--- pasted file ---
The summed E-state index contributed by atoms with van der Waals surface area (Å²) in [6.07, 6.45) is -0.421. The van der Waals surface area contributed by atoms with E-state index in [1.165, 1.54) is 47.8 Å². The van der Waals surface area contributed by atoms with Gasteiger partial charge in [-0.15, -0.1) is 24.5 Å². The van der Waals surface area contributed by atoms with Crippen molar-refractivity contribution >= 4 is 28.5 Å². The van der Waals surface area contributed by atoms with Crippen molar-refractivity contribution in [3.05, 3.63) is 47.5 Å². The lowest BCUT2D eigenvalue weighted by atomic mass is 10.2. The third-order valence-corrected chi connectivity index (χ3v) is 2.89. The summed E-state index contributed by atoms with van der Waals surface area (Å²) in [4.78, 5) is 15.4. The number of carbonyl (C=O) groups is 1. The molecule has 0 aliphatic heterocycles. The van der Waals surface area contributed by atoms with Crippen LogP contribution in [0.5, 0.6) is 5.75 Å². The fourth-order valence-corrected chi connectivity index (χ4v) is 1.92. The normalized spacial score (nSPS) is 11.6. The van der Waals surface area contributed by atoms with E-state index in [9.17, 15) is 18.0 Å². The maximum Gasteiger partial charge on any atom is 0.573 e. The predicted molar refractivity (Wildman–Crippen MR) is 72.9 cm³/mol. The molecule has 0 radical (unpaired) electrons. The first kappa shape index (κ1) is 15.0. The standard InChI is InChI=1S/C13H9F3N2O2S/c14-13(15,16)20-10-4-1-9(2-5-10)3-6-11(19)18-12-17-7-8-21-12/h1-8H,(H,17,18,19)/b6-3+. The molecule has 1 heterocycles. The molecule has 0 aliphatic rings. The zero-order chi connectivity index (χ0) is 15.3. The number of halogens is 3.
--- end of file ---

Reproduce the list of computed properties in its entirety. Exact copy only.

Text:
The summed E-state index contributed by atoms with van der Waals surface area (Å²) in [6.07, 6.45) is -0.421. The van der Waals surface area contributed by atoms with E-state index in [1.165, 1.54) is 47.8 Å². The van der Waals surface area contributed by atoms with Gasteiger partial charge in [-0.15, -0.1) is 24.5 Å². The van der Waals surface area contributed by atoms with Crippen molar-refractivity contribution >= 4 is 28.5 Å². The van der Waals surface area contributed by atoms with Crippen molar-refractivity contribution in [3.05, 3.63) is 47.5 Å². The lowest BCUT2D eigenvalue weighted by atomic mass is 10.2. The third-order valence-corrected chi connectivity index (χ3v) is 2.89. The summed E-state index contributed by atoms with van der Waals surface area (Å²) in [4.78, 5) is 15.4. The number of carbonyl (C=O) groups is 1. The molecule has 0 aliphatic heterocycles. The van der Waals surface area contributed by atoms with Crippen LogP contribution in [0.5, 0.6) is 5.75 Å². The fourth-order valence-corrected chi connectivity index (χ4v) is 1.92. The normalized spacial score (nSPS) is 11.6. The van der Waals surface area contributed by atoms with E-state index in [9.17, 15) is 18.0 Å². The maximum Gasteiger partial charge on any atom is 0.573 e. The predicted molar refractivity (Wildman–Crippen MR) is 72.9 cm³/mol. The molecule has 0 radical (unpaired) electrons. The first kappa shape index (κ1) is 15.0. The standard InChI is InChI=1S/C13H9F3N2O2S/c14-13(15,16)20-10-4-1-9(2-5-10)3-6-11(19)18-12-17-7-8-21-12/h1-8H,(H,17,18,19)/b6-3+. The molecule has 1 heterocycles. The molecule has 0 aliphatic rings. The zero-order chi connectivity index (χ0) is 15.3. The number of halogens is 3.